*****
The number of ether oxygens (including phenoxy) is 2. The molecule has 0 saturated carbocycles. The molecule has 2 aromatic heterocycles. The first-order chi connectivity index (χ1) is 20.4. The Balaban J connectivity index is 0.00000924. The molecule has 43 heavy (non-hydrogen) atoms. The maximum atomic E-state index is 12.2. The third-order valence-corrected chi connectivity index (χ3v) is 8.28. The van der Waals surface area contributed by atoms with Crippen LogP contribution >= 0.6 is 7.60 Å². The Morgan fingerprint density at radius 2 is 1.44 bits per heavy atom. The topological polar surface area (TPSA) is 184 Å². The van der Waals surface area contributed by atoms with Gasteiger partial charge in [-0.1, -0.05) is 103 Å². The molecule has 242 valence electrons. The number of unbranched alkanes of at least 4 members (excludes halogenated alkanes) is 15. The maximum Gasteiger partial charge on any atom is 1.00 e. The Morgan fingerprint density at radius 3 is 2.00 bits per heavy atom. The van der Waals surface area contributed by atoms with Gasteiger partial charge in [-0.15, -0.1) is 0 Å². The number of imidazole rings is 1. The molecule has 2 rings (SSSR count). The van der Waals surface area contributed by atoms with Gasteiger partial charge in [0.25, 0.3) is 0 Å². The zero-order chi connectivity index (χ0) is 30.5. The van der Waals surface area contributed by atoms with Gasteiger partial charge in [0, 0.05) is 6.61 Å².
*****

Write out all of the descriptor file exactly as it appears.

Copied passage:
The number of ether oxygens (including phenoxy) is 2. The molecule has 0 saturated carbocycles. The molecule has 2 aromatic heterocycles. The first-order chi connectivity index (χ1) is 20.4. The Balaban J connectivity index is 0.00000924. The molecule has 43 heavy (non-hydrogen) atoms. The maximum atomic E-state index is 12.2. The third-order valence-corrected chi connectivity index (χ3v) is 8.28. The van der Waals surface area contributed by atoms with Crippen LogP contribution >= 0.6 is 7.60 Å². The Morgan fingerprint density at radius 2 is 1.44 bits per heavy atom. The topological polar surface area (TPSA) is 184 Å². The van der Waals surface area contributed by atoms with Gasteiger partial charge in [-0.1, -0.05) is 103 Å². The molecule has 242 valence electrons. The number of unbranched alkanes of at least 4 members (excludes halogenated alkanes) is 15. The maximum Gasteiger partial charge on any atom is 1.00 e. The Morgan fingerprint density at radius 3 is 2.00 bits per heavy atom. The van der Waals surface area contributed by atoms with Gasteiger partial charge in [-0.15, -0.1) is 0 Å². The number of imidazole rings is 1. The molecule has 2 rings (SSSR count). The van der Waals surface area contributed by atoms with Gasteiger partial charge in [0.25, 0.3) is 0 Å². The zero-order chi connectivity index (χ0) is 30.5. The van der Waals surface area contributed by atoms with Gasteiger partial charge in [0, 0.05) is 6.61 Å².